We called her “Mommom” I explained, because she felt too youthful to be called something “grandmotherly”. Most of our friends and the neighborhood children called her “Mommom” too, and she played that role as well for many of the hosts for whom she prepared beautiful affairs. During the shiva, visitors commented that many people do not remember the name of their wedding caterer, but for Ceil, they felt the need to visit during her shiva.
She not only catered, but she advised and held the hands of many who prepared to send their son for a bris, to celebrate his Bar Mitzvah, or to walk a child down the aisle. How many caterers can hold the kallahs face in their hands while imparting in them the essence of what it means to daven under the chuppah? In those hands was the experience of a woman who had seen so much, and walked so many to their place beside their soon-to-be life partner.
Prior to catering, she was the first teacher in the Shomrei Emunah Nursery School, and pictures of early students were conduits for wonderful stories and memories.
She began catering in Silver Spring, in 1967, and the Bar Mitzvah of that event, a close family friend, called during shiva, and all present reminisced about her beginnings in the business. She began as a lead member of the Kiddush Committee at Shomrei Emunah, and emerged as a caterer who became, as we were told, “a legend in the business”. The personal touch that she added to her affairs are remembered so many years later, as ba’alei simcha recall their expressions as they entered a wedding, or Bar/Bat Mitzvah to be greeted by an occasion significantly more spectacular than what was agreed upon on the contract, yet the price remained unchanged.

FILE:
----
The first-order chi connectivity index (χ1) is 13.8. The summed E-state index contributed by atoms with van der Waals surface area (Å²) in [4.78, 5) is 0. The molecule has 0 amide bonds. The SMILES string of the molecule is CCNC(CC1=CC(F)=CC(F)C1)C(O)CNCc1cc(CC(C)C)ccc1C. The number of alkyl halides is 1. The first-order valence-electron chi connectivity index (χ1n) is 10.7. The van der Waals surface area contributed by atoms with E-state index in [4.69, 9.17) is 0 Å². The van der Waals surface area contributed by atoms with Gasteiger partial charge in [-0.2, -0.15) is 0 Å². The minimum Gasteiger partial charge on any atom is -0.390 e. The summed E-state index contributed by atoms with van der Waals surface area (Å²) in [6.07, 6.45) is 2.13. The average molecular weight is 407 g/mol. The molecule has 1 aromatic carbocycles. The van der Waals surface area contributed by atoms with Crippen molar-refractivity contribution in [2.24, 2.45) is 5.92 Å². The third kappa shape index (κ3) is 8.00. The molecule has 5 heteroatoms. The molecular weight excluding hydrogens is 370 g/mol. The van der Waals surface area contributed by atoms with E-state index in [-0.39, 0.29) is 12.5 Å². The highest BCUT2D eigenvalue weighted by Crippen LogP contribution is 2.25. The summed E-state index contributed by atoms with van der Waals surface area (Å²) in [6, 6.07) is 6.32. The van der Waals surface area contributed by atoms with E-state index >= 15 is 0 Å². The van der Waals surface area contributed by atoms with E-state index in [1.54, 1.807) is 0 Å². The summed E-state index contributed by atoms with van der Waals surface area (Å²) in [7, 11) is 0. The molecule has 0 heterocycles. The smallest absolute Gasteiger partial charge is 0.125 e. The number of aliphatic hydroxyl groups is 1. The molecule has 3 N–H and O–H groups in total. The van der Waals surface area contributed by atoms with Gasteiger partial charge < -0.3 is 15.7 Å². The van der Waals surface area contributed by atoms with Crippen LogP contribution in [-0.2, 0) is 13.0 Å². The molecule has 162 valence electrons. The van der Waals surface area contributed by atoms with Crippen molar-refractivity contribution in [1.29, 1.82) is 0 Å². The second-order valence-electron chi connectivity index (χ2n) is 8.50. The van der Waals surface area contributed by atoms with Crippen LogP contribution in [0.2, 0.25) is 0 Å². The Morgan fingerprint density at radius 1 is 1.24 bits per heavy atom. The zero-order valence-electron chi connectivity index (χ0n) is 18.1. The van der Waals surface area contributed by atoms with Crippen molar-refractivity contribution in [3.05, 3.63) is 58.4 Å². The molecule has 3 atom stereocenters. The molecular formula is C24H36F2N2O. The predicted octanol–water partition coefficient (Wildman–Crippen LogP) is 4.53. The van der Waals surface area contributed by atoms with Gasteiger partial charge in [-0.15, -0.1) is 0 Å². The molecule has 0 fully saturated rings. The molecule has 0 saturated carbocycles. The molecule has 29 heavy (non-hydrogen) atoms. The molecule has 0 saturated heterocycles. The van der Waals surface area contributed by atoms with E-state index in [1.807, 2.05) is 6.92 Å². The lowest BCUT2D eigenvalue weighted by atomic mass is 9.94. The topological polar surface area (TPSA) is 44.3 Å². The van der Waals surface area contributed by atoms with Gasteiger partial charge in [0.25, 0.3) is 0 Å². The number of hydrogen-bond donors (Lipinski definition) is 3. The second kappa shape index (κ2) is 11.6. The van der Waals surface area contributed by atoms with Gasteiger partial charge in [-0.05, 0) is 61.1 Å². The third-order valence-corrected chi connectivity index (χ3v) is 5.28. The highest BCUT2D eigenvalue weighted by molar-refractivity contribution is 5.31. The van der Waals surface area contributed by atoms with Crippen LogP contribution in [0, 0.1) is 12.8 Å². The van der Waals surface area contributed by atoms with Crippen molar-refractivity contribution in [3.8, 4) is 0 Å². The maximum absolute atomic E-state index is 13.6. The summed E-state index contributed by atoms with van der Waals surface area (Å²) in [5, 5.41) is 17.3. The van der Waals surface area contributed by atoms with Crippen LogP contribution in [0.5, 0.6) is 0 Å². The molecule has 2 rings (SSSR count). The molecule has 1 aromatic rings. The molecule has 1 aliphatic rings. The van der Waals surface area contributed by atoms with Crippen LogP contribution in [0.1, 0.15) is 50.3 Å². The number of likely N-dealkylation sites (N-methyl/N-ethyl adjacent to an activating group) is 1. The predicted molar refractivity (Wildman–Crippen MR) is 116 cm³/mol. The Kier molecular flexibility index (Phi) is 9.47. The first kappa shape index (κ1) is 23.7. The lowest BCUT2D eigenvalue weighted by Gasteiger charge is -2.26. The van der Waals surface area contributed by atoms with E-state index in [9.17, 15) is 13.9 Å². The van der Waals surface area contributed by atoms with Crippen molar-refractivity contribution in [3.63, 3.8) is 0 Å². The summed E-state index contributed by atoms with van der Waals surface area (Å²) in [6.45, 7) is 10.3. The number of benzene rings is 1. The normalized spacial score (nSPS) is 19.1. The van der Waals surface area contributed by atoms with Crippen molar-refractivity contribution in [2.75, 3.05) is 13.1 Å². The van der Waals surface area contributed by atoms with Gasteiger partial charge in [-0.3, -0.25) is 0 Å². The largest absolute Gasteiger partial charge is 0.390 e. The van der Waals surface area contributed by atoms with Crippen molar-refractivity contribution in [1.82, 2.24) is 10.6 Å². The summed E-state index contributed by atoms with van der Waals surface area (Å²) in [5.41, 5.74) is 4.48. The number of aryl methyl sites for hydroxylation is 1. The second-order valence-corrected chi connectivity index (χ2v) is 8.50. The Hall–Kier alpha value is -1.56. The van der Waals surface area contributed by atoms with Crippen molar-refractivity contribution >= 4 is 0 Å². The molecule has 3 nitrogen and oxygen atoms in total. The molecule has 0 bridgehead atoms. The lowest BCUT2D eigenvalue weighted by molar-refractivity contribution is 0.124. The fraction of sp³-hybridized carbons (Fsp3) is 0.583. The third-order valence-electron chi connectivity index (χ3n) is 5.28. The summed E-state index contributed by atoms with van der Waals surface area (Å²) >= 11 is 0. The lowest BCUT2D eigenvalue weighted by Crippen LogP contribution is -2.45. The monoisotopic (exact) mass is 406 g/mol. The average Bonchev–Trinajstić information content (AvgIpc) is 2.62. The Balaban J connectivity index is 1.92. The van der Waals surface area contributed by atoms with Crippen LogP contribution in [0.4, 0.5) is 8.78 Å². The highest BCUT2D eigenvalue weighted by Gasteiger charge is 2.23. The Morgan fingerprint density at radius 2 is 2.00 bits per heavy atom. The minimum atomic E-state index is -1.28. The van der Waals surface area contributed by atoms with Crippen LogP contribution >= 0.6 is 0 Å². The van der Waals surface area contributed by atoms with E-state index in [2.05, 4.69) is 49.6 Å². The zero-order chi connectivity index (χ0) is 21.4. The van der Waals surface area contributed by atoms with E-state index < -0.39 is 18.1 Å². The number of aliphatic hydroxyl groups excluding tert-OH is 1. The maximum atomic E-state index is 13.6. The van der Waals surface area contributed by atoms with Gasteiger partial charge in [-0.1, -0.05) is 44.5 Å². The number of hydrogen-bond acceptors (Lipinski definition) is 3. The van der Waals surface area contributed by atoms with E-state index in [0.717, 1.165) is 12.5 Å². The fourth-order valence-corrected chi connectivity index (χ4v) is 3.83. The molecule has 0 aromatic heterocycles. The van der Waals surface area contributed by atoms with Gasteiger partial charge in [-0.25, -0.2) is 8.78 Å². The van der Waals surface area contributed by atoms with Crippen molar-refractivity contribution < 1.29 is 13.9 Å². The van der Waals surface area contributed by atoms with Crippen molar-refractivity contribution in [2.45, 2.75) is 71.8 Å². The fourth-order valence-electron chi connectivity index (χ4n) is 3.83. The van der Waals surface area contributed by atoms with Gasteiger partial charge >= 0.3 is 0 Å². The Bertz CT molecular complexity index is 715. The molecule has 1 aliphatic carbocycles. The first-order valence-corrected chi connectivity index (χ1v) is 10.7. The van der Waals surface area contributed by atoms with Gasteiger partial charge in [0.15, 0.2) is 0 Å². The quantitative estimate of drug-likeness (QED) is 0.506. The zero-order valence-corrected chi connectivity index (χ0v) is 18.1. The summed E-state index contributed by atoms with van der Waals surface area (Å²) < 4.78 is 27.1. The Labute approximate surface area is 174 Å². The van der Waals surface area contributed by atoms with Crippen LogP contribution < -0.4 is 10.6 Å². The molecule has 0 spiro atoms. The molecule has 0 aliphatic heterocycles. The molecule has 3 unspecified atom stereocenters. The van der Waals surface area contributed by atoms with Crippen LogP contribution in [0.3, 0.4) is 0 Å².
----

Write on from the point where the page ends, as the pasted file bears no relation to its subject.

Parents knew that if Ceil was there, the affair would run smoothly, like a beautiful dance, and that at the end of the evening, they would reflect on a breathtaking memory. I remember the time someone asked her about retiring. She responded, “How can I retire? I am part of people’s simcha all the time!” When speaking with a local caterer, I learned that Mommom was considered “different” among her colleagues, because she wanted everyone to succeed. “Competition was not part of her world” she said. “Ceil wanted everyone to do well, and she would help whenever she thought she could.”
Not worrying about the competition can be attributed to her tremendous faith in The Almighty. She believed that whatever was due to her, she would receive, and that helping another in business was what her Creator expected of her.
Mommom was the same age that my husband’s parents would have been, and he regarded her as his own, as she did him. He felt honored to be among her grandchildren, as we all did, and we know now that we have two advocates above. May their memories be a blessing.
Celia Finkel is survived by her husband of 69 years, Yankel Finkel, Children, Grandchildren, and Great Grandchildren.
Donations in her memory can be made to the Bikur Cholim of Greater Washington, and to the Torah School of Greater Washington.